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Despite boom, higher costs push Big Oil into slump
Jonathan Fahey, AP
New troves of oil have been found all over the globe, and oil companies are taking in around $100 for every barrel they produce. But…the world’s largest oil companies are slumping badly…
(1 August 2013)
Shale-Boom Profits Bypass Big Oil
Daniel Gilbert, WSJ
Some of the world’s biggest energy companies are struggling to make money from massive bets on the shale boom in North America, where deposits of oil and gas are proving abundant but not always profitable…
(1 August 2013)
Shale Plays Not Working For Big Oil
Art Berman, Petroleum Truth Report
Recent revelations and write-downs of shale assets in North America by Shell, ExxonMobil and Chevron support our research that big companies cannot make money on low rate-low volume shale wells.
The majors exited North America in the 1980s because they could not support the operating costs associated with managing this kind of production even though the wells were profitable. They went to the overseas arena where things worked for a few decades as deep water plays emerged.
In the last 5 years, international opportunities have been exhuasted and national oil companies hold all the cards. This means that remaining international opportunities carry onerous production-sharing agreements or other difficult contractual obligations (note the deals that Shell, etc. have entered in Iraq where they must spend $billions to get a $2/barrel payment for incremental added production–these deals are being re-considered…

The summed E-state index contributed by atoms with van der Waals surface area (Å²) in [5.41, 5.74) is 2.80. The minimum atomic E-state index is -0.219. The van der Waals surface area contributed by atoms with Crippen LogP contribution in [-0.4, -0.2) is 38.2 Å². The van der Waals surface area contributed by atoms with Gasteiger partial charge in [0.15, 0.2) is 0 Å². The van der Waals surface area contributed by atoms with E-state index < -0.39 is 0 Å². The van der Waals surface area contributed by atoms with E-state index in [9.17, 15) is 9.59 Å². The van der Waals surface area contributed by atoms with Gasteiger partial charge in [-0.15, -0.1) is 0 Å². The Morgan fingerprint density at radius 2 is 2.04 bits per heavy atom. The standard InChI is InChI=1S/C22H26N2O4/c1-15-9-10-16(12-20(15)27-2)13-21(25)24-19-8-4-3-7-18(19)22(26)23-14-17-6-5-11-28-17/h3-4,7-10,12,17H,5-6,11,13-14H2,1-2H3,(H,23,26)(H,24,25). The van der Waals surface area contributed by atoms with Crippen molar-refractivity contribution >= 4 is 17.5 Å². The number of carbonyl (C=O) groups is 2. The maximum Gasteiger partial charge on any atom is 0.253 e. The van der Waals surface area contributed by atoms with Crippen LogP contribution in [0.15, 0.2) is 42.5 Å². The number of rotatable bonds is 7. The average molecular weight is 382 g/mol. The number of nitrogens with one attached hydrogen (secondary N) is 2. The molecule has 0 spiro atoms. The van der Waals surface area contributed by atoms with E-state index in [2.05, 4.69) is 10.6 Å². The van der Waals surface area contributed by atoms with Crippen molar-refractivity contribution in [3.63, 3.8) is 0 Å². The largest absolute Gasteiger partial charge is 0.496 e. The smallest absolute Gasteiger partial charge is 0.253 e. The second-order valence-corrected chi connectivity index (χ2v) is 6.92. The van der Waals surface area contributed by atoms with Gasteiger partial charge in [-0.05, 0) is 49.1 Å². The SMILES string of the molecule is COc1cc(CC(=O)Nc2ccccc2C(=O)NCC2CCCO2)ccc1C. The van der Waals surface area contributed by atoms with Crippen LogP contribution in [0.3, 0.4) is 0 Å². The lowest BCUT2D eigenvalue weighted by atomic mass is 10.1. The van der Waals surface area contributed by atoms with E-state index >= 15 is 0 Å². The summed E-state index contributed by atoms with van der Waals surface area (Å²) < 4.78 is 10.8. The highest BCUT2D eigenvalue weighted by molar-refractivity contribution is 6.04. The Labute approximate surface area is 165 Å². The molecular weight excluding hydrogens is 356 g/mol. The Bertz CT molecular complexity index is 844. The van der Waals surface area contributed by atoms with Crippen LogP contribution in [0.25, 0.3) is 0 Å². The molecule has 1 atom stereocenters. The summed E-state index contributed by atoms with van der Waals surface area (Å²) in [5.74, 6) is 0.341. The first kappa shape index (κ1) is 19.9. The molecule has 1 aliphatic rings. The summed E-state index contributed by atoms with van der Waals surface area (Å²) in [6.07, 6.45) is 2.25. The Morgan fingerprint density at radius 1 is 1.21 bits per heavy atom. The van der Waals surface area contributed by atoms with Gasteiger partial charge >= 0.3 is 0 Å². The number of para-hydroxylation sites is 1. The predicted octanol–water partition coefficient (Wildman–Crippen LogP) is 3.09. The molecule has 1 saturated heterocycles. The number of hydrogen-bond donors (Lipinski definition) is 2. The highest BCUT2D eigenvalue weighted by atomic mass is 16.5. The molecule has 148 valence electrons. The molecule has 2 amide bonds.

(3 August 2013)
Big Oil would henceforth like to be known as Not-Really-Big-But-Still-Nicely-Profitable Oil
Steve Levine, Quartz
Chevron has just joined the rest of Big Oil in reporting a miserable second quarter. And there do not seem to be consistently better days ahead. These gigantic energy companies face higher costs, trouble maintaining their size, and fierce competition from smaller, nimbler players…
BP, Shell and Exxon (paywall) have also reported sharply lower second-quarter profit this week. Exxon said its oil and gas production dropped for the eighth straight quarter and that it had the lowest quarterly profit in three years. For the second consecutive quarter, it said it would reduce share buybacks, one of the tools through which it has propped up its stock price.
This may be more than a passing carnage. We may be witnessing a more-or-less orderly industry retreat from Big Oil’s old, unsustainable size and Wall Street expectation, and toward a more manageable—and healthy—scale of business…
(2 August 2013)
Oil barrel drip via shutterstock. Reproduced at Resilience.org with permission.